Almost as soon as the initial aftershocks stopped reverberating last week, the rumors began. Some say that frogs, insects and other animals fled shortly before the earth shook. Others insist that water mysteriously drained from ponds, or that Beijing knew the massive earthquake would strike but chose not to publicize it with the Olympics around the corner.
Patently false, perhaps, but enough to alarm the Chinese leadership.
“Stop rumors to avoid social panic and stabilize order,” said an earthquake report issued Wednesday by the government of hard-hit Mianyang. On the same day, Beijing announced that it had punished four people in northern China for spreading rumors on the Internet about the quake, without explaining what the punishment was.
Rumors are an integral part of Chinese folk history, songs and poetry. Last year, authorities drained a reservoir in central Sichuan province to dispel rumors that a growling water beast lived there. In 2006 a rumor spread in Anhui province that the virus that causes AIDS was being injected into watermelons, devastating sales.
Chinese emperors long sought to halt the spread across their far-flung empire, with the first recorded anti-hearsay campaign launched by King Li nearly 3,000 years ago, despite a proverb: “Trying to stop people’s mouths is like trying to stop a flood.”
More enlightened rulers sent envoys out to collect rumors as barometers of underlying concerns. But many others, particularly toward the end of dynasties, initiated crackdowns during famines, floods and unrest.
The recent crackdown on rumors involving the earthquake follows a similar campaign launched in late April in the wake of the Tibet uprising, efforts some say amount to trying to stamp out one of the most powerful communication forms in human history.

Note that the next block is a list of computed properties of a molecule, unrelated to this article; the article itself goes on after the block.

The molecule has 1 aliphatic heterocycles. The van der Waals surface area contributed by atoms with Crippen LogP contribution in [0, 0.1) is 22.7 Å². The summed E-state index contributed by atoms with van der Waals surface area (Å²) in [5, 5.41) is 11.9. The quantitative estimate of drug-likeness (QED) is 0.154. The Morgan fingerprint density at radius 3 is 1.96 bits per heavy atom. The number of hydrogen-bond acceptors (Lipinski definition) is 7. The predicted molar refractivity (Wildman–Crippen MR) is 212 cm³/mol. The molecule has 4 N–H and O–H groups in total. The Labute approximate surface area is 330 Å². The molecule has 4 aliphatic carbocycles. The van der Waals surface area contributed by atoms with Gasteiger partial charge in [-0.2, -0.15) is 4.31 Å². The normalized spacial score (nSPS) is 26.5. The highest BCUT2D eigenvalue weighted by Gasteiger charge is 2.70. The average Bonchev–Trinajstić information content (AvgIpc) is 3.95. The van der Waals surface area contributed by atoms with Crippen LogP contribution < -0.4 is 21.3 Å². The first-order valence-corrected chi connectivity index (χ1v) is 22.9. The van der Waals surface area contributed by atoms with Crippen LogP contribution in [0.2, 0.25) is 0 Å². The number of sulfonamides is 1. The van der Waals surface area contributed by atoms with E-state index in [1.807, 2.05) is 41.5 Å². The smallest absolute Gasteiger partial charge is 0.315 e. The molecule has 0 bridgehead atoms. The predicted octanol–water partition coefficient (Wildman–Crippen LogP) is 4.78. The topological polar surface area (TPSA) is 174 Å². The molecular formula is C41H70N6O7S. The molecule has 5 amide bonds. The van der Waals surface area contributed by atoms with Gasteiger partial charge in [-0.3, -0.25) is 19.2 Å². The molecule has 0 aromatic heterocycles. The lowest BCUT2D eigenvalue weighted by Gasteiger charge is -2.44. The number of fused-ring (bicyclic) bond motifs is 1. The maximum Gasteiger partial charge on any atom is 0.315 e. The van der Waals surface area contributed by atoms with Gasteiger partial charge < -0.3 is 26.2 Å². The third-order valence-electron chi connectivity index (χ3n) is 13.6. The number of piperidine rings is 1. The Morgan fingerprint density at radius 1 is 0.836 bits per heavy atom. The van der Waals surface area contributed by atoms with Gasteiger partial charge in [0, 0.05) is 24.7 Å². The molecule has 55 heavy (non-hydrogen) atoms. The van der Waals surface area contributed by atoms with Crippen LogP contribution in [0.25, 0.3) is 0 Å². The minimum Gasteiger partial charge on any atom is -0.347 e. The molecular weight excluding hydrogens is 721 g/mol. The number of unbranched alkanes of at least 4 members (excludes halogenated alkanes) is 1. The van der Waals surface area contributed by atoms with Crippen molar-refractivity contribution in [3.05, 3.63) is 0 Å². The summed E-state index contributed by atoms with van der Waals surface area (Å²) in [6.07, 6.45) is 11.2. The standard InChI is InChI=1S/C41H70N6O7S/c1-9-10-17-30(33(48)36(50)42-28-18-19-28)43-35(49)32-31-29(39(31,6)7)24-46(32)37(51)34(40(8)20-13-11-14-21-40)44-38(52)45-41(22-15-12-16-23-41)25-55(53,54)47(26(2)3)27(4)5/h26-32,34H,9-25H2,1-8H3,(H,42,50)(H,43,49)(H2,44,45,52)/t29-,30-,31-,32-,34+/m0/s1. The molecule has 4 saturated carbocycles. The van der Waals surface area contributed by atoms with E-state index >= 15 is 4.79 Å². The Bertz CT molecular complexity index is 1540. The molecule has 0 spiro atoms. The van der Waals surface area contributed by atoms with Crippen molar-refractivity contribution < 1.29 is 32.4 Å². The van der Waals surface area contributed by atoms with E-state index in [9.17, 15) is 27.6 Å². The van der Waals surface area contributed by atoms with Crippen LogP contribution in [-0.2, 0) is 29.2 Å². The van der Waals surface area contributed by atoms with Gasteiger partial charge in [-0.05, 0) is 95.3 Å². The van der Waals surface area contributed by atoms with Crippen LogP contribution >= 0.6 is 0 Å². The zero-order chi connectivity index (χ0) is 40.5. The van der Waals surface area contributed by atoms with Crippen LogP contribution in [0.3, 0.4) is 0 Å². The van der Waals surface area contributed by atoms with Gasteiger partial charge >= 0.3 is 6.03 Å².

Governments everywhere work hard to control the message. But this is especially important for a one-party state with limited democracy and a restive population, and fearful that instability could undermine its legitimacy.
Since riots broke out in mid-March in the ethnic Tibetan areas, China has offered a single narrative: that the violence was sparked by a few extremists directed by the Dalai Lama, the exiled Tibetan spiritual leader; that Tibet has always been part of China; and that the government has brought enormous economic benefit to a backward population.
With its grip secure on newspapers, television and the Internet, hearsay represents a major threat to the government’s control.
“If people start doubting the official line on particular events, what’s to stop them from doubting all sorts of things?” said Joshua Rosenzweig with the San Francisco-based Dui Hua Foundation, a human rights group. “That’s something the party wants to avoid.”
Particularly worrisome for Beijing is information from the self-proclaimed Tibetan government in exile in northern India.
Rumor has particular currency in Tibet because illiteracy is high, some say, especially in rural areas. “It’s just mouth to mouth,” said Tseten Wangchuk with the Voice of America’s Tibetan service. “There’s an invisible bubble of language and trust. Once you’re inside, you hear all sorts of things.”
These range from the plausible to the bizarre, including one a few years ago that a frog the size of a truck had frustrated Chinese engineers trying to build the world’s highest railway to Lhasa, Tibet’s capital.